Can you Catch up on Lost Sleep?

catch up on lost sleepRoyal Oak and Birmingham, MI

Whether you work a swing shift or your mind was racing too much to fall asleep at a decent hour last night, almost everyone experiences sleep loss at one time or another in their lives. College students pull all-nighters studying for tests. Parents are up at all hours to care for their babies. Whatever the reason, you’ve lost sleep and probably planned on making it up on your day off or over the weekend. But the question remains, can you catch up on lost sleep? Today on the blog, our Detroit sleep apnea dentist Dr. Nancy Hartrick answers this question and shares ways to help you rest better so you can maintain a healthy sleep schedule.

What causes sleep loss?

Sleep loss can be caused by stress or anxiety, work, caring for children or aging parents, or sleep disorders like insomnia or sleep apnea. The first step in finding the best solution for your sleep loss is to identify the reason and implement lifestyle changes to help you rest better. For some, however, sleep disorders like sleep apnea could mean that you need to see a specialist that works with airway disorders.

Why not make up lost sleep on the weekends?

It seems like a relatively simple solution to feeling tired throughout the week. Just sleep in on the weekend. Unfortunately, you can’t ever make up lost sleep. Studies reveal that a single night of poor sleep could affect cognitive abilities, mood, memory and increases the risk of an accident. But unfortunately, that one night often turns into many more unrestful nights that cause sleep deprivation and chronic fatigue. Once you miss sleep, your body experiences the damaging effects of sleep loss, which accumulate if your sleep loss is not treated. So, while sleeping in may make you feel more rested, you can’t undo the damage lost sleep did to your body, even in the short term.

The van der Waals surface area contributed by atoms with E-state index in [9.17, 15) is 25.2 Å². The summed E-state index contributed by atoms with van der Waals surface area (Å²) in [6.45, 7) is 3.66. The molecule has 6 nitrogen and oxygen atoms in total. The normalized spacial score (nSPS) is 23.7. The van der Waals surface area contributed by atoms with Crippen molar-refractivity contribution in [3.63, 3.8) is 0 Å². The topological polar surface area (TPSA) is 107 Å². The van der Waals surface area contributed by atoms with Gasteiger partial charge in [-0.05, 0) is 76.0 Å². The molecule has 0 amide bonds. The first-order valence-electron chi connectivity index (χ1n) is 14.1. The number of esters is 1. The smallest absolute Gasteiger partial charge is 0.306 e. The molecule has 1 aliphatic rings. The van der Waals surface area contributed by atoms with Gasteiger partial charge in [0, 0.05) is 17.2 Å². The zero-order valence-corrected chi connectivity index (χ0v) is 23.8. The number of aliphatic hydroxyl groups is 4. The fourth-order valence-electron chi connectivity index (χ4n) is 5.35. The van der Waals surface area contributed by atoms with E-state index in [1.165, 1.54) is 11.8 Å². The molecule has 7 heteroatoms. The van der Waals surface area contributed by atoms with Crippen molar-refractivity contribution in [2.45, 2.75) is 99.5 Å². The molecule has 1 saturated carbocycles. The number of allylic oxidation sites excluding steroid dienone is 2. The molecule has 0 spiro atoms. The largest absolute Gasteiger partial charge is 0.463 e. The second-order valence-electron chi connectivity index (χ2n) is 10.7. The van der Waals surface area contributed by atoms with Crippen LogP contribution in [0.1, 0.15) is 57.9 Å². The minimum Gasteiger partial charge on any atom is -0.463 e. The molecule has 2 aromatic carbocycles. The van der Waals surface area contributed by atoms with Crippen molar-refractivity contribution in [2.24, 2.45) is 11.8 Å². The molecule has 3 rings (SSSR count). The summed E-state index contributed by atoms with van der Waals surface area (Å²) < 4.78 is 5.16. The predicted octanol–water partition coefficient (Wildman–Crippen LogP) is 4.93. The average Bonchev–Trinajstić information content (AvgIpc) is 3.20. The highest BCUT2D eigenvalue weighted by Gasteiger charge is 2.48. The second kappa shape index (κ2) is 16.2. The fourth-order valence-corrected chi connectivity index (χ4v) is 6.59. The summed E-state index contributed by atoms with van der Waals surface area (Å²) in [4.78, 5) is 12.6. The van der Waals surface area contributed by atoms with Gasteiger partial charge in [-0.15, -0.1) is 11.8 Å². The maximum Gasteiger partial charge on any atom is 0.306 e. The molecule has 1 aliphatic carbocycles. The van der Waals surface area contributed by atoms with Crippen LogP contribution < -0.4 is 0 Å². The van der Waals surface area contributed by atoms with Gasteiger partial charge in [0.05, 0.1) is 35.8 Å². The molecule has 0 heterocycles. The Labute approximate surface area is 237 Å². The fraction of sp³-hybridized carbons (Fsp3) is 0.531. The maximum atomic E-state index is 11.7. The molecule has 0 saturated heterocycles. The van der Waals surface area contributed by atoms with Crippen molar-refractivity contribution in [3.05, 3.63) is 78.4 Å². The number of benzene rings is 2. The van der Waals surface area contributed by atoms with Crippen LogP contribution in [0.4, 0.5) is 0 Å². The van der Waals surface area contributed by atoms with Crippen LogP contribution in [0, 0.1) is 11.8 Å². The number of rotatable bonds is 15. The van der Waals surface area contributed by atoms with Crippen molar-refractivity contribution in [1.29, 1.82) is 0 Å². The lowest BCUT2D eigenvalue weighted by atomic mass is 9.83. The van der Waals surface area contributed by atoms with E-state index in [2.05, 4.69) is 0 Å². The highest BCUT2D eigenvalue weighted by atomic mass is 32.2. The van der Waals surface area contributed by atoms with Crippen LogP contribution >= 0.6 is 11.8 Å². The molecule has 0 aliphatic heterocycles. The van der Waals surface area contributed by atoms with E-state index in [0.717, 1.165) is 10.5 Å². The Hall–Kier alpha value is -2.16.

The dangers of habitual sleep loss

Mounting evidence proves that quality sleep could be the secret to lowering one’s risk of Alzheimer’s. During sleep, the brain restores itself, clearing away junk in the brain that otherwise could accumulate and cause amyloid-beta plaque, which is found in the brains of individuals with Alzheimer’s. The Washington University School of Medicine studied mice, which are nocturnal. Their results found that the mice exhibited an increase in tau, which forms tangles in the minds of Alzheimer’s patients. The tau levels found in the mice that were kept awake during their normal resting hours showed twice as much tau compared to mice that slumbered. For humans that were kept awake at night, their tau levels increased about 50%. As the study continued, the mice that were sleep deprived for four weeks showed that tau spread significantly in their brains in an area known to be affected with Alzheimer’s in humans.

How to get more sleep

Getting enough sleep and protecting your brain involves more than just going to bed early every night or living a less stressful life. Quality sleep, the kind that puts the brain into the REM sleep cycle, is what you need to feel rested and be healthy. Sleep apnea is a common reason many individuals feel tired all of the time, are irritable, snore, and have difficulty concentrating. If this sounds like you, no matter what time you go to bed, you could have a sleep-breathing disorder. Dr. Hartrick, a sleep apnea dentist in Detroit, can help you manage this disorder without resorting to a CPAP or medication to help you sleep. Find out about oral appliance therapy and if it’s the right solution for you by contacting Hartrick Dentistry at (248) 549-0950.

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